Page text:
H. Daniel Smith considers himself fortunate to be one of the very few men in America who teaches exclusively the Hindu tradition. He takes "a visual approach" to this at Syracuse University in New York, where such undergraduate courses such as Introduction to Hinduism and Looking at Hindu Mythology are filled with iconographical slide shows that depict Hindu gods and goddesses as well as saints. He has a serious collection of Hindu posters and has presented them many times, weaving image and meaning together for attentive audiences. "Our effort is to take seriously the fact that so much of the Indian population is subliterate, not illiterate, and that very sophisticated doctrines and teachings are passed on in other ways - one being the oral code. But I'm taking the visual approach...I also give a course on Valmiki's Ramayana, which is a lot of fun. I'm teaching that right now. Graduate seminars range from textual studies to iconographic to cultic studies, of which our Religious Classics of Asia in the Spring will take up the Upanishads, Gita and the usual materials...I seem to be best known for having made some 11 movies in the Madras area maybe 15 years ago - a series of documentary films on Hindu rituals and celebrations called 'Image India: The Hindu Way.' But most of my 25 years of effort has been spent on Pancharatra Agama texts, which are medieval Sanskrit liturgical texts, from which I published two volumes of an Oriental Series. Then a couple of years back I returned to Ramayana studies, which I'm working on now." On his assessment of Hinduism today, as opposed to a decade or two back: "Years ago students seemed more ready for Hindu studies. Even the many movies - with the possible exception of Gandhi - haven't made any lasting impression, certainly have not spilled over as I anticipated they might And the Festival of India is isolated in a few major centers, but Syracuse isn't seeing much of it Classes seem to be growing smaller, students seem more career oriented, more interested in their Walkman radios than in the world around them. Yet there are always a few exceptions, and the leaders in the classrooms are better trained than ever before."

"Indian religion covers every nutty, crazy type of thing, as well as the contemplative. No matter what you expect, you get something else"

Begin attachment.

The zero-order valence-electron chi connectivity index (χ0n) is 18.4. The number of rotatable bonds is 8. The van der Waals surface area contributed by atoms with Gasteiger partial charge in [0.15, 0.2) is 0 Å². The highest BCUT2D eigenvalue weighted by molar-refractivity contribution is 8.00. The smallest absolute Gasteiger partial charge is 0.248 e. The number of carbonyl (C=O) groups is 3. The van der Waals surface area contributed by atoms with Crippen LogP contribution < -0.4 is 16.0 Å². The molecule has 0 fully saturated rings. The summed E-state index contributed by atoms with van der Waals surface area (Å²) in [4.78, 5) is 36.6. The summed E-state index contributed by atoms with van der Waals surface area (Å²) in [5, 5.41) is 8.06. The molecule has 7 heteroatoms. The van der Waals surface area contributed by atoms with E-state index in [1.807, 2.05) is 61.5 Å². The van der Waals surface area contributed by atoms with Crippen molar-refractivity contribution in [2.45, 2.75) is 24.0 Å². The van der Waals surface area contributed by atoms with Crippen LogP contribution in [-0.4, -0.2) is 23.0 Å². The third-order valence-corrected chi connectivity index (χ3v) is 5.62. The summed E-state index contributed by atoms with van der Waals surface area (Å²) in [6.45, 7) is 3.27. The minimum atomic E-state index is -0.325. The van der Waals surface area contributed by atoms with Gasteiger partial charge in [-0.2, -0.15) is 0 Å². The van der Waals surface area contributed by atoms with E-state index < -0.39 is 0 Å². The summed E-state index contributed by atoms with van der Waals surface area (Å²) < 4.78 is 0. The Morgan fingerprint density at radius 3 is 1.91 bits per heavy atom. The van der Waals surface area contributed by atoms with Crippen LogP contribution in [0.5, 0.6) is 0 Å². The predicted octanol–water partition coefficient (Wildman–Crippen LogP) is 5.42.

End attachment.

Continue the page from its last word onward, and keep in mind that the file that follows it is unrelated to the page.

Lee Siegel himself is a messenger of the unexpected - a nine-year veteran in the Department of Religion at the University of Hawaii who undertook a massive study of comedy in India. Dr. Siegel's several years in a heretofore neglected sphere will soon culminate in his serious book A Way of Laughter: Satire and Humor in Indian Culture. With a background in Indian religion and literature, he helps 400 undergraduates "meet their world religions requirement" but is really inspired by tiny graduate projects (such as one student's research on Mirabai). Asked about recent developments in his field. Dr. Siegel noted, "There are so many good people these days. Our [Indian studies] people used to be kind of flakey. But now they are extremely literate and rigorous. Nice, high-powered folks, with few real bastards. And a surprising number of really good women." He has published Vivisections, Sacred and Profane Dimensions of Love and Fires of Love/Waters of Peace. This self-proclaimed Gauguin of Indian Studies (a reference to his island abode) told us, "India is the least of what I am, being ever exotic. I like it because it remains dazzling and not because I'm trying to find myself. My fourth grade teacher said 'Siegel you do India' when projects were assigned. I can still vividly see the pictures I had to paste up. 'Wow!', I thought, 'Look at those people all bathing in that river.' Then in high school I got hold of a copy of the Gita with its description of Krishna's million eyes. 'Wow,' I said again. In college it was fashionable and I got seduced." On Indian humor "My Indian friends have a great sense of humor, but no outlets except very privately. Humor is such a sensitive thing, and they worry about how it will be viewed by foreigners...I have met every cartoonist in India (all six of them). But humor is not taken seriously there, not idealized, so there it has no validity. Once in a bookstore I inquired about humor and satire, and was assured they did have books on Hume and Sartre!...Such a hierarchical society doesn't lend itself to public joking, since you can't speak as an equal but must be respectful to everyone. Of course, humor does happen privately, and I have found a wealth of never translated materials, classics. These give the underbelly of society, making fun of holy men or the Kama Sutra. Sikhs are the Pollacks or Portuguese of India. But the Punjabis are the only good joke tellers, the ones willing to talk dirty, something others suppress." Asked for an Indian joke: "You always hear the one about how to get Indian people to respect you: All you have to do is go around muttering 'All is Brahma. All is Brahma.'" On what lies ahead: "I'm interested in Indian rope magic, so is my 11-year old son. It's a powerful metaphor. Maybe I'll go to India and do a history of that metaphor. The word there is maya, and the magician in India is he who has mastery over maya."